(From The Daily Telegraph, July 4th, and I so wanted to be wrong.)
The Aussies: Right on Top
When England beat the Australians in 2005, the celebration was a deranged combination of New Year’s Eve, Summer Holiday and an official state reception. Cakes and ale and bread and circuses. That’s how much it means.
Alas, such garish outbursts of joy reflect the unlikeliness of an England win. An Ashes series looms once again, spreading the chill shadow of Australia’s recent dominance. Forget their early exit from the Twenty20 World Cup – Test matches are what Australian cricketers do best. Can you feel it? Here it comes, that familiar dark-green aura: unflappable, relentless, invincible. They’re coming to get us.
An English sense of sporting inferiority is nothing new. As long ago as 1905 the Daily Mail was wondering whether “the colonial is born and bred on a higher mental and physical scale nowadays as compared with that at home?” By any standard 1905 counts as early doors, but were Australians already inherently better at sport?
It would seem that they were, and still are. At the last Olympics there was solid satisfaction to be had at finishing above Australia in the medals table for the first time in 20 years. There is, of course, a but. There were no medals on offer for cricket or rugby league. Also, the countries closest to Australia in population are Syria and Mozambique, who managed a combined Beijing medal haul of zero.
So what makes the Australians so good? It’s a simple question, and in the darkest days before the 2005 miracle even the more thoughtful cricket correspondents slumped with despair: “Strength of character holds the key to Australia’s dominance,” wrote Christopher Martin-Jenkins in The Times.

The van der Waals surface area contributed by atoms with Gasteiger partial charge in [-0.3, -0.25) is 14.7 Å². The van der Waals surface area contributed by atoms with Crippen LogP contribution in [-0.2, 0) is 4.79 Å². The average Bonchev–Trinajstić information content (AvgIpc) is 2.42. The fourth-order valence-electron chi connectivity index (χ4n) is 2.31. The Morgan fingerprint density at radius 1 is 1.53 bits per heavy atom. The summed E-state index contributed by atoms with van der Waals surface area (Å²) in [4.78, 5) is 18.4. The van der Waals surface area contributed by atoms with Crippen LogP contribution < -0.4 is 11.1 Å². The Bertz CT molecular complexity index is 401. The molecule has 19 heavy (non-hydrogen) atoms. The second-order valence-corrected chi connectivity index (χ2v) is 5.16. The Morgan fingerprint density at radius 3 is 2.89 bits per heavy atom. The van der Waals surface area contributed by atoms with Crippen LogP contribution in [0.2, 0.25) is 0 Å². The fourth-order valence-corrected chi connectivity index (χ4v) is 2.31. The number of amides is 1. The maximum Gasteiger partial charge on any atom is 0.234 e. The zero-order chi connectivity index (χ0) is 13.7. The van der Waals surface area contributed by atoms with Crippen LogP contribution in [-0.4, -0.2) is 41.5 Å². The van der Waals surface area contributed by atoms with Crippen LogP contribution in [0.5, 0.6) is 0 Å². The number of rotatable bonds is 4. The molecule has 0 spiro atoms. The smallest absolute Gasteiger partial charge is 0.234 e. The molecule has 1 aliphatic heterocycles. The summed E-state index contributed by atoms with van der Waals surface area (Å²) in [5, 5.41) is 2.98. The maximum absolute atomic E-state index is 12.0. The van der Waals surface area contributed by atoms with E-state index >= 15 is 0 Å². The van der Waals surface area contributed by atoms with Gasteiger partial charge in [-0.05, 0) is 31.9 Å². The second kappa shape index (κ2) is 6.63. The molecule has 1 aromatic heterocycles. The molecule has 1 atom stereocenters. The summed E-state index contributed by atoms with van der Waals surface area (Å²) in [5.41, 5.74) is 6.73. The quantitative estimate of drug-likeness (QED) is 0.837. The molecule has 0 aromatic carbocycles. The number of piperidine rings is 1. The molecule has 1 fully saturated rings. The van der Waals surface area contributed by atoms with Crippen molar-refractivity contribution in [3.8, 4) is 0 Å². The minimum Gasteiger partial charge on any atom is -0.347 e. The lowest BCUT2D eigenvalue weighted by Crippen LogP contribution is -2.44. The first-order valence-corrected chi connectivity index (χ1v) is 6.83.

To me, this felt like a personal slight. It was as if the temperament of every Englishman was made suspect by a dodgy cricket team. I didn’t want my character represented to Australians by teams of under-achieving and apparently weak-willed compatriots, so before the last home series in 2005 I took the battle to Australia.
I set out to infiltrate the sporting sub-structure of one Australian community. What was so indomitable about its sporting psyche? What kind of men were these? Conveniently, there was a sign-posted destination for just this information: the Sydney suburb of Manly.
Sport in Manly, Australia is immediately visible. Off the ferry, into the coastal sunshine and on to the Pathway of Olympians. This is a harbour-side walkway with a pavement-level brass plaque for each of Manly’s 100 Olympic competitors. That’s 100 Olympians who originated from this small Sydney suburb, a proud local heritage extending from “Stan Rowley, 1900 Paris, Athletics” to “Leonie Nichols, 2004 Athens, Synchronised Swimming”.
I came across a range of sporting venues unmatched by many medium-sized English towns. I visited the Manly Oval (home to top-grade cricket and rugby union), three lawn-bowling greens, tennis courts (“open seven days a week, day and night’), the Group One Manly Golf Club (course record: J Nicklaus) and finally the golden stretch of Manly beach, home to the first ever World Surfing Championship and birthplace of Olympic beach volleyball.
This means that, all year round, whatever else is happening, Australians are playing sport in Manly. Often against a selection of sacrificial Englishmen. On the day I arrived the lambs were the under-16 rugby team from King’s School, Worcester. It was the first match of their tour and they had their excuses ready, assuming that their Australian schoolboy opponents, as if by divine right, would be stronger, fitter and more determined. But why? I questioned the English will to win.
“We want to win a lot,” insisted the 16-year-old Worcester captain. But then he added, “Our really quick player broke his leg.”
The Manly boys ran out convincing winners, another generation effortlessly asserting its sporting superiority. I was outraged. As they say in politics, usually to little end: Something Must Be Done.
I therefore spent the next six weeks in an intense personal battle with Manly Australian lawn-bowlers, small-bore rifle shooters, golfers, swimmers and surfers, runners, and dead-eyed quiz fanatics. With little regard for my personal safety, I pitted myself against Manly Australians below the top level, at my level, and this is what I learnt.